Too Much Protein Can End Your Testosterone Dream

You all heard it. Loads of protein. Skyrocketing testosterone levels. Sounds perfect for your bodybuilding goals? Yeah, right. You need to consume lots of protein if you’re packing on serious muscle. Likewise, you also have to engage yourself to some T-level-surging programs or diet plans in order to get those muscles swelling. Ironically, these two superpowers are not great partners.

To shed light to the conventional wisdom that more protein intake equals more muscle gains, let us study how its interaction with testosterone affects your muscle gains in the process.

It is totally fine if you are into carb back-loading. That macronutrient-based diet is as effective as the other methods. What I am bringing to the table this time is your high-protein obsession that actually contradicts your aim of boosting your testosterone production.

It has been discussed many times that the principle of the male hormone, testosterone, is what gives men the amount of muscle they have compared to women. This concept, too, describes how some individuals who resort to synthetic testosterone drugs build excessive muscle mass. However, an important note that most of us tend to overlook is how highly responsive this hormone is to various lifestyle factors. And this does not exclude the amount of protein you consume on a daily basis.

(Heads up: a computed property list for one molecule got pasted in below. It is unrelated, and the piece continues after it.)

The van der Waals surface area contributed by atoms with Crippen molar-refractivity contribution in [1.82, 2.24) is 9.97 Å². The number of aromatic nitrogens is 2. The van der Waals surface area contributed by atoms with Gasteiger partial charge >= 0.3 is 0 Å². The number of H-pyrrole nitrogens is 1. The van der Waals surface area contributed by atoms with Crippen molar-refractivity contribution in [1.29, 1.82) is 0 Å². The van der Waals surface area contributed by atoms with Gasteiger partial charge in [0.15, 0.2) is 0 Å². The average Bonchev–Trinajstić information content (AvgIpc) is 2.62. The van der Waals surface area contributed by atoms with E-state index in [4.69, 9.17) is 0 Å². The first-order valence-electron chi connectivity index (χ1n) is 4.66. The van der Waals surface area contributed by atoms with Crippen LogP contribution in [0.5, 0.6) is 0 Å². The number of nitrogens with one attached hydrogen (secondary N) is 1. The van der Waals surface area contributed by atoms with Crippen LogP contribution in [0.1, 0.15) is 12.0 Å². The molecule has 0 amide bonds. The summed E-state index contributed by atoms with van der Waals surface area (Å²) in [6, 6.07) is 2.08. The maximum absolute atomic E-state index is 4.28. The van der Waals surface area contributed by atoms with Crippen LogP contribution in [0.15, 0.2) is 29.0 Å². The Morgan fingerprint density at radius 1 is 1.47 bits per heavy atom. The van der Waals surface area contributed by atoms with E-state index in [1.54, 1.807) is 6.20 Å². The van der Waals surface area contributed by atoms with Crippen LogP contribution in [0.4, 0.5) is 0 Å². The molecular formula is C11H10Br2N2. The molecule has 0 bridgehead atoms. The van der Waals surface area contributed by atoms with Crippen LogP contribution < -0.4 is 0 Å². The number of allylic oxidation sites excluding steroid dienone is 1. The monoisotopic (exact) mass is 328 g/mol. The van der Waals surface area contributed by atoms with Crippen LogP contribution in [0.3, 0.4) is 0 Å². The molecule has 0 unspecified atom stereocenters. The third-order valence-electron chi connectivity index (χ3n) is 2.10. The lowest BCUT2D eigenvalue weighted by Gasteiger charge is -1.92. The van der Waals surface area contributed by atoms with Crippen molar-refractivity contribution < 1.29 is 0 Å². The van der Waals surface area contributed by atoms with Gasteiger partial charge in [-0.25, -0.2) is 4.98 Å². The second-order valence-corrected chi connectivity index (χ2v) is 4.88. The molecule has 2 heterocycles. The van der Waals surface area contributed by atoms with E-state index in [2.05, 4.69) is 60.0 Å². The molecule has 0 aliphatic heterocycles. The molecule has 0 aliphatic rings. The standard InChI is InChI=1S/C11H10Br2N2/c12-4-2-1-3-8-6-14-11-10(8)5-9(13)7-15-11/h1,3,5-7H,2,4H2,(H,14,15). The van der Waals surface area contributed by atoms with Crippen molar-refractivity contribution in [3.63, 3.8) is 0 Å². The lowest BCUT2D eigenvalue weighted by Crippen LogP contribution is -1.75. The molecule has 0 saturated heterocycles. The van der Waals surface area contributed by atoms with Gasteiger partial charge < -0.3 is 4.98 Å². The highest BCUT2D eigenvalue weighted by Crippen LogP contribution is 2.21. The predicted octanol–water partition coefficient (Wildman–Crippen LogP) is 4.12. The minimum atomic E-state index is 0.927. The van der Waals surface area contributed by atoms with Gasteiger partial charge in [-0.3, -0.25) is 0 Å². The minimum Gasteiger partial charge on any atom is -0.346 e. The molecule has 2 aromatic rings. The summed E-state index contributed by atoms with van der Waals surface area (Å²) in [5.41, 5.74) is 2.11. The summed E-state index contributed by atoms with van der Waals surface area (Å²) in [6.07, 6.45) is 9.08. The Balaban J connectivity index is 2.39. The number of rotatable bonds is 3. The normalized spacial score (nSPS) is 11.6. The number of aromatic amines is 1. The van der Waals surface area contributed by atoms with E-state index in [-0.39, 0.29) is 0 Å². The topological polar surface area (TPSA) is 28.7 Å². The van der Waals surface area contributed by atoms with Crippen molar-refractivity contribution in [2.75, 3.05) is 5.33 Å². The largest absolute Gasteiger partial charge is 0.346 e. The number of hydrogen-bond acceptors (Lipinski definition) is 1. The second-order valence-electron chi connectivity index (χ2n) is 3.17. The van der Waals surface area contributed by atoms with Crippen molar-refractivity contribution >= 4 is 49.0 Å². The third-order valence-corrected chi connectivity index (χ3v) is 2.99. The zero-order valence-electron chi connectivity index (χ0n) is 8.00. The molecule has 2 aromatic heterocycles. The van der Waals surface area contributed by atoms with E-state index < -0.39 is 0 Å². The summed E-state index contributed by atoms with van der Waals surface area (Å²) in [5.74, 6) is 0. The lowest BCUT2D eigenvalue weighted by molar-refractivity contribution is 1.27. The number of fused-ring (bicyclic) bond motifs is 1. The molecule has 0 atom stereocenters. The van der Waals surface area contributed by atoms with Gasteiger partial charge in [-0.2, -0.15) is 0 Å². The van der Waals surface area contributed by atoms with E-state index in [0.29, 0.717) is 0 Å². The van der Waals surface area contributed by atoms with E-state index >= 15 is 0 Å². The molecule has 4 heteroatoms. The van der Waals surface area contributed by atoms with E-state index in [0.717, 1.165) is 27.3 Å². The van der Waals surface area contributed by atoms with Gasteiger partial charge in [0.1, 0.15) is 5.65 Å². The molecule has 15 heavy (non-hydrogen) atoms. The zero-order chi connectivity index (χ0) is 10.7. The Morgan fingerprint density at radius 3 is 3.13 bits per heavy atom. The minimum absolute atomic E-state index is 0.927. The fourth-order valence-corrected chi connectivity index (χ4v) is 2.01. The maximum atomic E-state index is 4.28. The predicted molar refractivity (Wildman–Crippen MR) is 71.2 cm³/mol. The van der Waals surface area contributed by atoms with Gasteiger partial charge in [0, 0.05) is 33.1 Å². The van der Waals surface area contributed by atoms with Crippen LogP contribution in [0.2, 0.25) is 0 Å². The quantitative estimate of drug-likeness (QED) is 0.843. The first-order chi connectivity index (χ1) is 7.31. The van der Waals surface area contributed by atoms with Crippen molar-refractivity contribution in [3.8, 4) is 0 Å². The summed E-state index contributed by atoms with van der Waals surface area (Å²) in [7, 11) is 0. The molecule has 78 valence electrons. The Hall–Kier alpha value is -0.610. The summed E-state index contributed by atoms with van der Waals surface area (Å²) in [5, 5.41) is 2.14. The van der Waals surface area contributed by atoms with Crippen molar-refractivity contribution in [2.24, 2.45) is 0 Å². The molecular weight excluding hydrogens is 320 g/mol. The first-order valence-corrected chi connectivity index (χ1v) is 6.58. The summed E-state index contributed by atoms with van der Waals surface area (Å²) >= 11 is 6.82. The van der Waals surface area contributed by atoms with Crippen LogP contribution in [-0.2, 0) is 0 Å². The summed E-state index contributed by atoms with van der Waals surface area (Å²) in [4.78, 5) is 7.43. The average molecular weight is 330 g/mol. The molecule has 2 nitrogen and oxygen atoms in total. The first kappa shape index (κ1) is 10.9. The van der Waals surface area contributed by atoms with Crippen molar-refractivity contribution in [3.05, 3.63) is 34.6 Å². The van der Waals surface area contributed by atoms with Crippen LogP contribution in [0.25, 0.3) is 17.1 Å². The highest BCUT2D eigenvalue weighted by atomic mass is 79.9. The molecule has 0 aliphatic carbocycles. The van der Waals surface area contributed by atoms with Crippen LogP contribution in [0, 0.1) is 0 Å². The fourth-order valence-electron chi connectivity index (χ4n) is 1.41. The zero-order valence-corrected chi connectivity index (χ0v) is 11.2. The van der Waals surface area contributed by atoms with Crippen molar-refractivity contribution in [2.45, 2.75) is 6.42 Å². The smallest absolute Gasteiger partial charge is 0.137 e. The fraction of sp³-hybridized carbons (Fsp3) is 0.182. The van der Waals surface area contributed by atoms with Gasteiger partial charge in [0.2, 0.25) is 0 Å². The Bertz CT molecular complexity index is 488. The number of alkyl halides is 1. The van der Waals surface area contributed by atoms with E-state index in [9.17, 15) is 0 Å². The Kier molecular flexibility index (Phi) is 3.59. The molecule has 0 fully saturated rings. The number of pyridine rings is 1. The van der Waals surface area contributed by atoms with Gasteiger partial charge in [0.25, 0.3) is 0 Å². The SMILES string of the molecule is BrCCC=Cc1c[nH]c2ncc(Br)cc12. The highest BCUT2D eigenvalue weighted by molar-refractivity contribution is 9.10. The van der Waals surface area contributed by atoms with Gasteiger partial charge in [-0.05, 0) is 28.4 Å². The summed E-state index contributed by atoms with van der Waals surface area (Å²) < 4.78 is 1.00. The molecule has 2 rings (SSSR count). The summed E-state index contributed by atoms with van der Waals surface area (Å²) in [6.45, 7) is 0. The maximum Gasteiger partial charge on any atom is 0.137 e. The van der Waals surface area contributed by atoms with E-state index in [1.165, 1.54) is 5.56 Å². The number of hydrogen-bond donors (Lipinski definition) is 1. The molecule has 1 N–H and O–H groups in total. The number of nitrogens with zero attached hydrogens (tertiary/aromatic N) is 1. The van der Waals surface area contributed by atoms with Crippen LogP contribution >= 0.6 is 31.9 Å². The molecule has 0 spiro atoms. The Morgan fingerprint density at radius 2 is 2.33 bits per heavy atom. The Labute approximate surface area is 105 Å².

According to factual assertions, excessive protein consumption is detrimental for testosterone production.

Here are some facts which back up this assumption:

  1.  Spare your body the difficulty of going through the digestion process. Admittedly, protein is not an easy nutrient to digest. So if you take too much of it, your body goes under stress, thus increasing the cortisol level. This stress hormone is known to decrease your T levels.
  2.  An increased sex hormone binding globulin (SHBG) in the body can as well contribute to lowered T levels. Too much protein can cause the rise of SHBG in the bloodstream as it binds to almost sixty percent of the body’s free testosterone. When this happens, the bound testosterone becomes unusable.